Ad blocker interference detected!
Wikia is a free-to-use site that makes money from advertising. We have a modified experience for viewers using ad blockers
Wikia is not accessible if you’ve made further modifications. Remove the custom ad blocker rule(s) and the page will load as expected.
A lot has happened over the last 18 hours regarding the news about the alleged dropping of wrestling at Arizona State University. A lot of rumors, message board posts, e-mails, IM's, text messages and phone calls have been circulating.
The one thing I have been informed by Arizona State Sports Information Director Alex Ryan is "The rumblings are true."
Update: 12:53 p.m. (Eastern)
The pending announcement from Arizona State's sports information office is expected to come "shortly," according to Ryan.
Sadly, this comes the same day Thom Ortiz had confirmed three additional signees to the Sun Devil program, including two talented Junior College transfers Joe Cornejo and Erik Nye along with High School All-American Jake Meredith of Temecula Valley, Calif.
One member of the Arizona State wrestling team, who spoke on the condition of anonymity, said, "The athletes feel shut out by the administration."
Earlier this morning, e-mail correspondence between Ortiz and InterMat seemed to indicate these rumors were unjustified.
At 8:14 a.m. Eastern, Ortiz confirmed he had five signed letters of intent, including two from prior verbal commitments Te Edwards of Virginia and Eric Starks of Washington.
Update 1:02 p.m.
It's officially been released by the school: Click here for the release.
School citing finanical woes, despite the fact three teams are announced as being cut, men's wrestling, men's tennis and men's swimming. The school is "financially" cutting two teams where the same facilities are used for women's athletics, too.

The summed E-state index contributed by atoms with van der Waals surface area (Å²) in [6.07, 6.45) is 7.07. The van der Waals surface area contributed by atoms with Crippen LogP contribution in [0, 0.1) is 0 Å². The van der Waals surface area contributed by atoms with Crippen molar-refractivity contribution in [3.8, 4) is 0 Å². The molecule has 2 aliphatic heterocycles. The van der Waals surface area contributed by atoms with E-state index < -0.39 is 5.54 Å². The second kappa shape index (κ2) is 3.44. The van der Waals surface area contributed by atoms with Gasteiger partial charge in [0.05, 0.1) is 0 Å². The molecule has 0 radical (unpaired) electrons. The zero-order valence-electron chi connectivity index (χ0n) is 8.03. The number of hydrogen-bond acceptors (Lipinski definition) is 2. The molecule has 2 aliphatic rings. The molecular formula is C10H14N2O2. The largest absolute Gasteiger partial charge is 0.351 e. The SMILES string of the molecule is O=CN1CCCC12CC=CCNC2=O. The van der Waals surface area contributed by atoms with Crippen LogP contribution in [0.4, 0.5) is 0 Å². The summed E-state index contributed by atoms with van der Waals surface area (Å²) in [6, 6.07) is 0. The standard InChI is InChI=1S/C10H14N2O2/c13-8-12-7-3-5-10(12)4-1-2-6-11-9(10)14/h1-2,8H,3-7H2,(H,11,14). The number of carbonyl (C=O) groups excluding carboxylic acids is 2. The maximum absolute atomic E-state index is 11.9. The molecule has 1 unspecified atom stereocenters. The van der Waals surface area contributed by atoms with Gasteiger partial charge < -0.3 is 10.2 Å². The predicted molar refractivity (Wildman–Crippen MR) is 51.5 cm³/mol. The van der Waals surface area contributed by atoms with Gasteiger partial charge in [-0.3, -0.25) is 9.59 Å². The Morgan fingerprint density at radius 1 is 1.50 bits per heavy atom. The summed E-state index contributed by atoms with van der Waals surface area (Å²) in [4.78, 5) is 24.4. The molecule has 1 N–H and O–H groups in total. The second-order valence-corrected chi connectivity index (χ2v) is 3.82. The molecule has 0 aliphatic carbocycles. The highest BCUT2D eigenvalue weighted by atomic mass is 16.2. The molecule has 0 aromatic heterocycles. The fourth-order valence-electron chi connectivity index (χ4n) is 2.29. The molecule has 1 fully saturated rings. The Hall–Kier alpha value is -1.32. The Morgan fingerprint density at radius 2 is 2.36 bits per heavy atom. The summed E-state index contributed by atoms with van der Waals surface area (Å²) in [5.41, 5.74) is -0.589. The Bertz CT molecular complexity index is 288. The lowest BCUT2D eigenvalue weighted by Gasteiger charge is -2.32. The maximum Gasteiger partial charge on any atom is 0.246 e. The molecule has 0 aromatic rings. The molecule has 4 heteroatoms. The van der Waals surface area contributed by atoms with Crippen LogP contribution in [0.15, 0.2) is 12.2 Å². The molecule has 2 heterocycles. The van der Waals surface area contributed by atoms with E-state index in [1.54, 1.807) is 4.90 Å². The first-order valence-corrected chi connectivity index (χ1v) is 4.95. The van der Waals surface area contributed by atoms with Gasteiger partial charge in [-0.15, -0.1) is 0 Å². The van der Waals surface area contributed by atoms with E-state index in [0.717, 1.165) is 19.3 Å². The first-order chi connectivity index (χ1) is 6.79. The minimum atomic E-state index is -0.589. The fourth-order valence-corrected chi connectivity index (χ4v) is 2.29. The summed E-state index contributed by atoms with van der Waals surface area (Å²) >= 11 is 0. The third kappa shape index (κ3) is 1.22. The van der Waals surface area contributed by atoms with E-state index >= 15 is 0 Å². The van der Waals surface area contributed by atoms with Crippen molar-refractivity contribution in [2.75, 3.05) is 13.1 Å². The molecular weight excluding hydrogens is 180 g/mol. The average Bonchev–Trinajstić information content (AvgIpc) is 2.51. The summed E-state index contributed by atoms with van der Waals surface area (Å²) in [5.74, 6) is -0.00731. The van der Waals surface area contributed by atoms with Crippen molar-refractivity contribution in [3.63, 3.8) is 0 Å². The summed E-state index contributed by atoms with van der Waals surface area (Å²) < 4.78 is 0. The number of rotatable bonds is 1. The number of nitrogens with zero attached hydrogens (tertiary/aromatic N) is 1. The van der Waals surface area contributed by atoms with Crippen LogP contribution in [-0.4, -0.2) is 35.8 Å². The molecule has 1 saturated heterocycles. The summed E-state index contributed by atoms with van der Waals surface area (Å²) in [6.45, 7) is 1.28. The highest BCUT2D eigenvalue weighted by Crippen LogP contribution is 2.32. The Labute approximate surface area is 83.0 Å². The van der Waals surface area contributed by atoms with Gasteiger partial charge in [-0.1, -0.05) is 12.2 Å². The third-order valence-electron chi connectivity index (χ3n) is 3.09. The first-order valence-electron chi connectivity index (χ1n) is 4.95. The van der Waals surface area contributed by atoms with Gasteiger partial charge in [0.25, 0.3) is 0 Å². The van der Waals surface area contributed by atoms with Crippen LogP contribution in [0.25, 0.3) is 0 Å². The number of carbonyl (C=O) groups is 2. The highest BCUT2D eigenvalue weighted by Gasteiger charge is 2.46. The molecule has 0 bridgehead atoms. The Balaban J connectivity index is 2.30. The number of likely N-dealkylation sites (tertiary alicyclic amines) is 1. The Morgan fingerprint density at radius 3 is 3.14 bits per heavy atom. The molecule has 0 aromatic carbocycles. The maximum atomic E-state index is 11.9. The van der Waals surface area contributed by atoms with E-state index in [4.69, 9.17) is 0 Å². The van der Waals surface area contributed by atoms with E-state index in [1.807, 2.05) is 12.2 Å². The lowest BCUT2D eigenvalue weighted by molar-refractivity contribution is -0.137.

Update: 2:05 p.m.
Brian Stith, two-time All-American and 2006 NCAA finalist for the Sun Devils and current ASU assistant coach finally replies to my text message.
"We done Twink. Can't talk now. I'm a mess."
Just got off the horn with Aaron Simpson, former assistant and ASU alum. He's got some interesting things to say. A few more phone calls to make and we'll see if we can start to push this in another direction, because there's so much wrong with this decision.
Update: 2:59 p.m. Interview with Aaron Simpson
I didn’t have to ask Aaron Simpson a real question to get his sentiments. All I had to say was “Aaron, It’s Jason Bryant from InterMat.”
“It’s ridiculous, I don’t know what to say,” he said almost immediately.
Simpson, a two-time All-American, is one of a growing list of vocal and ticked off alumni itching to get a chance to speak their mind.
“She (Athletics Director Lisa Love) wanted an excuse to drop the program, in my opinion,” said Simpson. “A lot of us are very angry and very upset. We were upset when Oregon and Fresno State was dropped and we felt like we were almost untouchable.”
“The A.D.’s want to appease the football boosters and basketball boosters and that’s all,” said Simpson. “And if they can get a little prod in for Title IX, that makes them look good too,” he said.
Simpson did verbalize one chilling realization many wrestling fans have feared.
“If Arizona State’s not safe, no one’s safe,” he said. “We have good donors and boosters and it still happened.”
Simpson found the financial excuse laughable.